It also has a honeycombed mirror, a couple of starfinders, the 95 megapixel photometer, and a High Gain Antenna so it can call home once a week. All of this wrapped in a snazzy blue solar cape that James Brown might have envied. You could argue that the money could be better spent on earth, but the way the earth is heading, we might need extra planets some day. So Kepler's not just a pretty face; Kepler's practical.
Kepler also twitters, somewhat alarmingly, in the first person. But at least Kepler has enough sense not to talk to strangers:
In 1973, Nasa sent two Pioneer spacecrafts right out of our solar system, and had the bad judgement to affix plaques to them with directions on how to find us. As if that weren't enough, Man and Woman are depicted on the plaques. Man is a '70s white dude with an atrocious blow-dried do (with possible sideburns) and Woman is missing something: her vulva.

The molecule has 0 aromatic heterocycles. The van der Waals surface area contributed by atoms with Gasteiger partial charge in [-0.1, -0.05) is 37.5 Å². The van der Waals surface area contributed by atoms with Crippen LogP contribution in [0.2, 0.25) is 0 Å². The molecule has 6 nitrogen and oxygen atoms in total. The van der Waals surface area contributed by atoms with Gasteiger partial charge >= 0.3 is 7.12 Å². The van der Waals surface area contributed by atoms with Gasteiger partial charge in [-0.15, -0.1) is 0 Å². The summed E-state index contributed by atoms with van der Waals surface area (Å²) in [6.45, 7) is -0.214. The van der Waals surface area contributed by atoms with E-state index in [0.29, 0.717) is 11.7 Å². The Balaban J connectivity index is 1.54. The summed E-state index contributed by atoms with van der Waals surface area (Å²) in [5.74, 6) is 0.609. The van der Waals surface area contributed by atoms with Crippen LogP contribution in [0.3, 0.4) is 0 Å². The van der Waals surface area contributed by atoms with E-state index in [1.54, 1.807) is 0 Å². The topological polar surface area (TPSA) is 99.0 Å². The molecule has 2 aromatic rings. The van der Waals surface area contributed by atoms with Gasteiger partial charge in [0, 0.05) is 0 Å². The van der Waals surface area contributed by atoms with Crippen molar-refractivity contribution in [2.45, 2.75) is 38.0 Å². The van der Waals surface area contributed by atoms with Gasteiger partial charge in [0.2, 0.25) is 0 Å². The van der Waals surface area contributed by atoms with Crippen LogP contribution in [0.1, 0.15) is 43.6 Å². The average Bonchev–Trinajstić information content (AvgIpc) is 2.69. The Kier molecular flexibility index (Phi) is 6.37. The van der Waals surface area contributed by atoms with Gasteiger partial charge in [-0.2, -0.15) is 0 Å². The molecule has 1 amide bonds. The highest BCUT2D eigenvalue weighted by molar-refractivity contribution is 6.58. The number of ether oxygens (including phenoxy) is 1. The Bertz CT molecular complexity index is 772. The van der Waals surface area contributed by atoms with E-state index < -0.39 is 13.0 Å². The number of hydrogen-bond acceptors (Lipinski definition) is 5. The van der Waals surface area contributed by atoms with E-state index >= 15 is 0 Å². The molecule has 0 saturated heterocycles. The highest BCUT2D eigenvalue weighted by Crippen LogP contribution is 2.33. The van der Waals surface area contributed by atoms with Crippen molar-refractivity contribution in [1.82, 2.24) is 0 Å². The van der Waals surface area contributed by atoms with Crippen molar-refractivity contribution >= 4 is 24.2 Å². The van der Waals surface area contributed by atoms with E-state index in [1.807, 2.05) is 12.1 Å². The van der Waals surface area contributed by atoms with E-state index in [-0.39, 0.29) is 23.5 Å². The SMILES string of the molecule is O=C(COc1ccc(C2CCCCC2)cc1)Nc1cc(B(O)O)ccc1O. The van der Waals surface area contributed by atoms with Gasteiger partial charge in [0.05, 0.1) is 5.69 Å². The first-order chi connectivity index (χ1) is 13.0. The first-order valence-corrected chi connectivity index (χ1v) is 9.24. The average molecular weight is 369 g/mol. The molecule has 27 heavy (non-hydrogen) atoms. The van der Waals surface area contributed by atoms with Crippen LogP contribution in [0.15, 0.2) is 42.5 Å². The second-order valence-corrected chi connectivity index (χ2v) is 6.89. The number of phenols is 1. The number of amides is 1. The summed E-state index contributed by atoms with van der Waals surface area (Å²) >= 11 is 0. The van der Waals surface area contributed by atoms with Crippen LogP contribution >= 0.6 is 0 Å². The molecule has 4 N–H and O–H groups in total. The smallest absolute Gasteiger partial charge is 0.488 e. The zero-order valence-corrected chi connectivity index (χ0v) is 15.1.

Carl Sagan, whose bright idea the plaque was, and his wife at the time, Linda, who contributed the drawings, omitted what he called "a very short line" (a few civilizations have fallen on the existence of that "very short line") to make sure that the plaque would escape earthly prudery and go on to miseducate the universe.
Carl Sagan was a brilliant man and an optimist. But cluing in advanced civilizations on our whereabouts, is that the best idea? Really?
The Envoys Arrive
Cross-posted at Rumproast, America's Meatiest Blog